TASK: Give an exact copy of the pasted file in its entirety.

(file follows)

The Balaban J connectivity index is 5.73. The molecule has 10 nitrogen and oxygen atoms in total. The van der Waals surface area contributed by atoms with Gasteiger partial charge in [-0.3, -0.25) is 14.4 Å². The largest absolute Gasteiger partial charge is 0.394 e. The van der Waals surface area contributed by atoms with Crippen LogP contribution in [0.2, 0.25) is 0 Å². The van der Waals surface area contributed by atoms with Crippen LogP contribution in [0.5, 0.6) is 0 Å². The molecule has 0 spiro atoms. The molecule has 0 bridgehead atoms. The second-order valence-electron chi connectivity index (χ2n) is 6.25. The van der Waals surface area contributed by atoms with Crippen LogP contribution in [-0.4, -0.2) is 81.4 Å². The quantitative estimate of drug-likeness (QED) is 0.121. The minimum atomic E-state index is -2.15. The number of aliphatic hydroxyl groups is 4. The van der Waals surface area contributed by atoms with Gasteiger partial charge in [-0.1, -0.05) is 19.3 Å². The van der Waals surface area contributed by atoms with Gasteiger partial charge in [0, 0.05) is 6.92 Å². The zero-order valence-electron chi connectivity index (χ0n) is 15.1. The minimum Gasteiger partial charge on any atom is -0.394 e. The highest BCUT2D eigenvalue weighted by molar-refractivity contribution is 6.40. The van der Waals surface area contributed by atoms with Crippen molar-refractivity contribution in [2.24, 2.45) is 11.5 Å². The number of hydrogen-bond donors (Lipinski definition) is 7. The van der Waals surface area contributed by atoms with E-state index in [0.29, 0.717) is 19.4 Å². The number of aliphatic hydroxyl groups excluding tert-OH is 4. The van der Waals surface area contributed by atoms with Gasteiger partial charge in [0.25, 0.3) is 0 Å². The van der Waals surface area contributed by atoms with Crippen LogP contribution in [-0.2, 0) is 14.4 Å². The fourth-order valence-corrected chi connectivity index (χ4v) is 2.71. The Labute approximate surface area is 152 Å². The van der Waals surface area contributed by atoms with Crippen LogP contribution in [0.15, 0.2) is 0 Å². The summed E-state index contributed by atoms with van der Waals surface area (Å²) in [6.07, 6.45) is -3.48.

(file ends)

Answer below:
The Balaban J connectivity index is 5.73. The molecule has 10 nitrogen and oxygen atoms in total. The van der Waals surface area contributed by atoms with Gasteiger partial charge in [-0.3, -0.25) is 14.4 Å². The largest absolute Gasteiger partial charge is 0.394 e. The van der Waals surface area contributed by atoms with Crippen LogP contribution in [0.2, 0.25) is 0 Å². The van der Waals surface area contributed by atoms with Crippen LogP contribution in [0.5, 0.6) is 0 Å². The molecule has 0 spiro atoms. The molecule has 0 bridgehead atoms. The second-order valence-electron chi connectivity index (χ2n) is 6.25. The van der Waals surface area contributed by atoms with Crippen LogP contribution in [-0.4, -0.2) is 81.4 Å². The quantitative estimate of drug-likeness (QED) is 0.121. The minimum atomic E-state index is -2.15. The number of aliphatic hydroxyl groups is 4. The van der Waals surface area contributed by atoms with Gasteiger partial charge in [-0.1, -0.05) is 19.3 Å². The van der Waals surface area contributed by atoms with Gasteiger partial charge in [0, 0.05) is 6.92 Å². The zero-order valence-electron chi connectivity index (χ0n) is 15.1. The minimum Gasteiger partial charge on any atom is -0.394 e. The highest BCUT2D eigenvalue weighted by molar-refractivity contribution is 6.40. The van der Waals surface area contributed by atoms with Crippen molar-refractivity contribution in [2.24, 2.45) is 11.5 Å². The number of hydrogen-bond donors (Lipinski definition) is 7. The van der Waals surface area contributed by atoms with E-state index in [0.29, 0.717) is 19.4 Å². The number of aliphatic hydroxyl groups excluding tert-OH is 4. The van der Waals surface area contributed by atoms with Gasteiger partial charge in [0.25, 0.3) is 0 Å². The van der Waals surface area contributed by atoms with Crippen LogP contribution in [-0.2, 0) is 14.4 Å². The fourth-order valence-corrected chi connectivity index (χ4v) is 2.71. The Labute approximate surface area is 152 Å². The van der Waals surface area contributed by atoms with Crippen LogP contribution in [0.15, 0.2) is 0 Å². The summed E-state index contributed by atoms with van der Waals surface area (Å²) in [6.07, 6.45) is -3.48.